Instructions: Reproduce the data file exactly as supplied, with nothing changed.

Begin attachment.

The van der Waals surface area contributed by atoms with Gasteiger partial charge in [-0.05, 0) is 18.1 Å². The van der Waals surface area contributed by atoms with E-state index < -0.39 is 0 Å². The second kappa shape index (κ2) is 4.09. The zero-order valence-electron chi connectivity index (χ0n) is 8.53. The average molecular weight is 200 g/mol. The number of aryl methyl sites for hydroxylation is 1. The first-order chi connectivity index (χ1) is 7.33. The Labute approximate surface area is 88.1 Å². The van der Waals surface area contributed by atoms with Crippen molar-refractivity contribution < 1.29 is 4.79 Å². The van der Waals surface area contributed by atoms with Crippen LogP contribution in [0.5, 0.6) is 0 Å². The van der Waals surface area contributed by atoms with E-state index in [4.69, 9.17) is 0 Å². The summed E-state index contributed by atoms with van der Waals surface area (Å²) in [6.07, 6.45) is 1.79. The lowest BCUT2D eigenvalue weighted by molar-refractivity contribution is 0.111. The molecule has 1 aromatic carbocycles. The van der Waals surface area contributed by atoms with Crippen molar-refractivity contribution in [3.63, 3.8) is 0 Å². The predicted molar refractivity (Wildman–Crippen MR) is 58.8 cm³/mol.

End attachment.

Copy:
The van der Waals surface area contributed by atoms with Gasteiger partial charge in [-0.05, 0) is 18.1 Å². The van der Waals surface area contributed by atoms with E-state index < -0.39 is 0 Å². The second kappa shape index (κ2) is 4.09. The zero-order valence-electron chi connectivity index (χ0n) is 8.53. The average molecular weight is 200 g/mol. The number of aryl methyl sites for hydroxylation is 1. The first-order chi connectivity index (χ1) is 7.33. The Labute approximate surface area is 88.1 Å². The van der Waals surface area contributed by atoms with Crippen molar-refractivity contribution < 1.29 is 4.79 Å². The van der Waals surface area contributed by atoms with Crippen LogP contribution in [0.5, 0.6) is 0 Å². The van der Waals surface area contributed by atoms with E-state index in [4.69, 9.17) is 0 Å². The summed E-state index contributed by atoms with van der Waals surface area (Å²) in [6.07, 6.45) is 1.79. The lowest BCUT2D eigenvalue weighted by molar-refractivity contribution is 0.111. The molecule has 1 aromatic carbocycles. The van der Waals surface area contributed by atoms with Crippen molar-refractivity contribution in [3.63, 3.8) is 0 Å². The predicted molar refractivity (Wildman–Crippen MR) is 58.8 cm³/mol.